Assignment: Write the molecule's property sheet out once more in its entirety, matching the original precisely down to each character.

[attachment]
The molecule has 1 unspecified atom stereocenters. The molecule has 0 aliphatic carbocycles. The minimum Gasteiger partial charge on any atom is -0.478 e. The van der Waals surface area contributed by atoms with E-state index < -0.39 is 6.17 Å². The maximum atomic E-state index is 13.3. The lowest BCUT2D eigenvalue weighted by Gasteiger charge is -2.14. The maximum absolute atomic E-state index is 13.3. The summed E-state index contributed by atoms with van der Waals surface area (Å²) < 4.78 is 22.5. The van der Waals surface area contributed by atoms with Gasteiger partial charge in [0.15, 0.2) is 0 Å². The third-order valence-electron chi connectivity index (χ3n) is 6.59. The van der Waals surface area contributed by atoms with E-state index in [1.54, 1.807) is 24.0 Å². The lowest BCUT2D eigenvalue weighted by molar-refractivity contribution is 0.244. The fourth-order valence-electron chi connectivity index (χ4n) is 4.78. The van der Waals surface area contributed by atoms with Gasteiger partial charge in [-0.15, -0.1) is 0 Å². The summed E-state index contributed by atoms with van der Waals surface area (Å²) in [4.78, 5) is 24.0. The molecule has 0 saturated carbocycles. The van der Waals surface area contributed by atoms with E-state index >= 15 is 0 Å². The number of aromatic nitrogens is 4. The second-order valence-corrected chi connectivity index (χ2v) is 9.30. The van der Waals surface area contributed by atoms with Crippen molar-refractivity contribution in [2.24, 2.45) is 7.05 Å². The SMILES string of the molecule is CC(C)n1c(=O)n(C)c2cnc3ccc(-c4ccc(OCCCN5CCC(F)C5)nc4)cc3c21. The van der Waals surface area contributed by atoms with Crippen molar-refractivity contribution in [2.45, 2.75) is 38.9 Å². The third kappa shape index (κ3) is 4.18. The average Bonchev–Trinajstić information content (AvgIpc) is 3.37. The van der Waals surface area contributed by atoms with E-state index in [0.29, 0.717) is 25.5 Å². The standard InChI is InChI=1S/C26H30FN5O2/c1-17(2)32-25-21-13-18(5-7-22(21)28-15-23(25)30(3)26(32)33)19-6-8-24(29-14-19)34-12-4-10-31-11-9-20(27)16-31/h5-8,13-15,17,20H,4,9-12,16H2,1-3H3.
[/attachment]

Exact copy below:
The molecule has 1 unspecified atom stereocenters. The molecule has 0 aliphatic carbocycles. The minimum Gasteiger partial charge on any atom is -0.478 e. The van der Waals surface area contributed by atoms with E-state index < -0.39 is 6.17 Å². The maximum atomic E-state index is 13.3. The lowest BCUT2D eigenvalue weighted by Gasteiger charge is -2.14. The maximum absolute atomic E-state index is 13.3. The summed E-state index contributed by atoms with van der Waals surface area (Å²) < 4.78 is 22.5. The van der Waals surface area contributed by atoms with Gasteiger partial charge in [0.15, 0.2) is 0 Å². The third-order valence-electron chi connectivity index (χ3n) is 6.59. The van der Waals surface area contributed by atoms with E-state index in [1.54, 1.807) is 24.0 Å². The lowest BCUT2D eigenvalue weighted by molar-refractivity contribution is 0.244. The fourth-order valence-electron chi connectivity index (χ4n) is 4.78. The van der Waals surface area contributed by atoms with Gasteiger partial charge in [-0.15, -0.1) is 0 Å². The summed E-state index contributed by atoms with van der Waals surface area (Å²) in [4.78, 5) is 24.0. The molecule has 0 saturated carbocycles. The van der Waals surface area contributed by atoms with E-state index >= 15 is 0 Å². The number of aromatic nitrogens is 4. The second-order valence-corrected chi connectivity index (χ2v) is 9.30. The van der Waals surface area contributed by atoms with Crippen molar-refractivity contribution in [2.24, 2.45) is 7.05 Å². The SMILES string of the molecule is CC(C)n1c(=O)n(C)c2cnc3ccc(-c4ccc(OCCCN5CCC(F)C5)nc4)cc3c21. The van der Waals surface area contributed by atoms with Crippen molar-refractivity contribution in [2.45, 2.75) is 38.9 Å². The third kappa shape index (κ3) is 4.18. The average Bonchev–Trinajstić information content (AvgIpc) is 3.37. The van der Waals surface area contributed by atoms with E-state index in [0.29, 0.717) is 25.5 Å². The standard InChI is InChI=1S/C26H30FN5O2/c1-17(2)32-25-21-13-18(5-7-22(21)28-15-23(25)30(3)26(32)33)19-6-8-24(29-14-19)34-12-4-10-31-11-9-20(27)16-31/h5-8,13-15,17,20H,4,9-12,16H2,1-3H3.